Chronicles of a Canadian abroad

Well, as “abroad” as a Canadian living in the unofficial-Canada-adjunct that is Minneapolis gets, I suppose.

My first week in the Twin Cities was, as expected, a ridiculous flurry of activity. I think this is the first night I’ve had since arriving where I had no specific plans, and/or no specific plans-to-stay-home that went to hell. I’ve also spent a good deal of time helping my hosts get their upstairs bathroom set up, knowing that four people wrestling for one bathroom every morning is the kind of grating activity that might lead to ill will amongst us. So I’ve been plowing a good deal of my spare time into that project, in part to help pay my way while I’m still living on the charity of others. (In other part, because the end goal involves a gigantic clawfoot tub for awesome baths that I’m totally going to take!)

Jodi’s still in Nova Scotia. I miss her terribly. She’s finishing up her last week at her job, and working on getting the house and car sold and possibly finishing her courses — she’s taking chemistry and physics through correspondence via the local community college so she doesn’t have to deal with classes, only the proctored tests. However, she might end up having to withdraw come time to rejoin me, if she can’t get all her requirements done before leaving and if tests can’t be proctored here. Which would be a minor shame, but it would be like having had a practice run through the courses.

My first week at work started out with something like an explosion, with a hardware failure that let me prove I’m competent but didn’t really let me shine, since most of the problem was resolved by replacing said hardware outright. I’m making friends and influencing people though, which is nice. I figure at this rate, it’ll be at least another week before people start getting the impression I’m a decent steward of their digital dependencies. Have been making a checklist of things I’d love to accomplish while I’m there, and if I get through half of them in my first year, people will worship me, I figure.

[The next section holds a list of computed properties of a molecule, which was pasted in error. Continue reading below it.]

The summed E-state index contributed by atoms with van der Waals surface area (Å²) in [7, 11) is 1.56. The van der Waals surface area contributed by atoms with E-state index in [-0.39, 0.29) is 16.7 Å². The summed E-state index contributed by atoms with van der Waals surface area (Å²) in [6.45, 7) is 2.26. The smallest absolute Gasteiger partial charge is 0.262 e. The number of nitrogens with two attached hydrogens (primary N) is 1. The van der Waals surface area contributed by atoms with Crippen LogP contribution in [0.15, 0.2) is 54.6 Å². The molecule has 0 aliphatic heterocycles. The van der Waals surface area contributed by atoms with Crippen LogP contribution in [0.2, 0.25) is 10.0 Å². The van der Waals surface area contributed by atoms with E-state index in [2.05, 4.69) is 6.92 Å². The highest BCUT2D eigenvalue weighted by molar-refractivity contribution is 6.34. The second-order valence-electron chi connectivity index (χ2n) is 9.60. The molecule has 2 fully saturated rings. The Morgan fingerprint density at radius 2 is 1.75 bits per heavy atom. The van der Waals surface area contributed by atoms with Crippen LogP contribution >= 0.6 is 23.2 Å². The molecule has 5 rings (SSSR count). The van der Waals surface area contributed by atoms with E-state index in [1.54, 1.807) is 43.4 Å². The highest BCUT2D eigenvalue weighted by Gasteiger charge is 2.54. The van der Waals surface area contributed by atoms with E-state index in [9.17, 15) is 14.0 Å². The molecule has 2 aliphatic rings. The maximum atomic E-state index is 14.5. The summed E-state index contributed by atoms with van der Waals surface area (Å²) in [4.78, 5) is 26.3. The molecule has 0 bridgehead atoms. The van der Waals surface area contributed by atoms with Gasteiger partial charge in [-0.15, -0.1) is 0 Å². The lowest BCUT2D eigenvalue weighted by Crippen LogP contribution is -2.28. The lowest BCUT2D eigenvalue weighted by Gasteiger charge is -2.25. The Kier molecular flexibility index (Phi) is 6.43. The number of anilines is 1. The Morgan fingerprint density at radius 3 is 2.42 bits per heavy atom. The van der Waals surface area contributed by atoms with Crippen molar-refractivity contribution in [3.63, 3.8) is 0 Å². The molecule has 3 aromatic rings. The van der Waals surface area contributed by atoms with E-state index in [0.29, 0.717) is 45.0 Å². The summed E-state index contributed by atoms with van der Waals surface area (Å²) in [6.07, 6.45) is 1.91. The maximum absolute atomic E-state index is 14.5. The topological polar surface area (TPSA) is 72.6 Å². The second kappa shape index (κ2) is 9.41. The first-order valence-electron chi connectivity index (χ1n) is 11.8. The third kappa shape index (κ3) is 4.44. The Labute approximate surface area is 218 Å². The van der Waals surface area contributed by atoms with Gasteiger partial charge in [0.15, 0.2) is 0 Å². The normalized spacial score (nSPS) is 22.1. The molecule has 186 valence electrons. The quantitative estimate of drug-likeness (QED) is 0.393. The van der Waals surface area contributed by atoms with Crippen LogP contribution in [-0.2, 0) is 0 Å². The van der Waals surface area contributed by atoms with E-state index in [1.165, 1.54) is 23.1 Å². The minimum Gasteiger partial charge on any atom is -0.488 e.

I have a local bank account now, but spent a half day waiting in the social security office today only to be told it’ll be four to six weeks before I find out what my number is. Work’s trying to figure out what to do with me in the meantime. Looks like I’ll be cashing cheques manually. I’ve put a star in my phone’s Google Maps for easier navigation back to the place… figure I’ll be needing it soon enough.

Speaking of which, my damned iPhone 4 is now a brick. Well, not literally, but might as well be. I had gotten it through my last job, sort of — paid the difference in an upgrade cost from a Blackberry, and they kept paying the data package through Rogers. Rogers is unwilling to unlock the phone right now, until the next upgrade goes through and my old job has the new hardware. Anxious to get working, I tried to unlock the phone manually since it’s already jailbroken, and ended up accidentally putting it into a state where it’s deactivated and wants to be activated via a Rogers SIM card before I can get to Cydia to install SAM to “hacktivate” the carrier over to T-Mobile. Since that’s pretty much impossible at this point, I was in a situation where I could either wait several weeks then call Rogers and pay them $50 to unlock the phone, pay $140 to unlock it through some third party (YES, before you say it, that’s the cheapest you can get a Rogers phone unlocked anywhere!), or buy a new phone.

So I ordered a Google Nexus 4 and used a loaner phone until it arrived. I am in love with this thing. Gorgeous, slim, powerful, huge-ish. YOU KNOW, LIKE ME. Same form factor as a Galaxy III, but unfortunately can’t use the existing and ubiquitous cases for it because all the holes are completely wrong. So I have an Android case on order. Hope I don’t smash it to crap in the meantime. I’ll hopefully even get to blog from it sometimes, maybe, possibly. Swype isn’t exactly as good as a hard keyboard, but it does make typing significantly faster so far.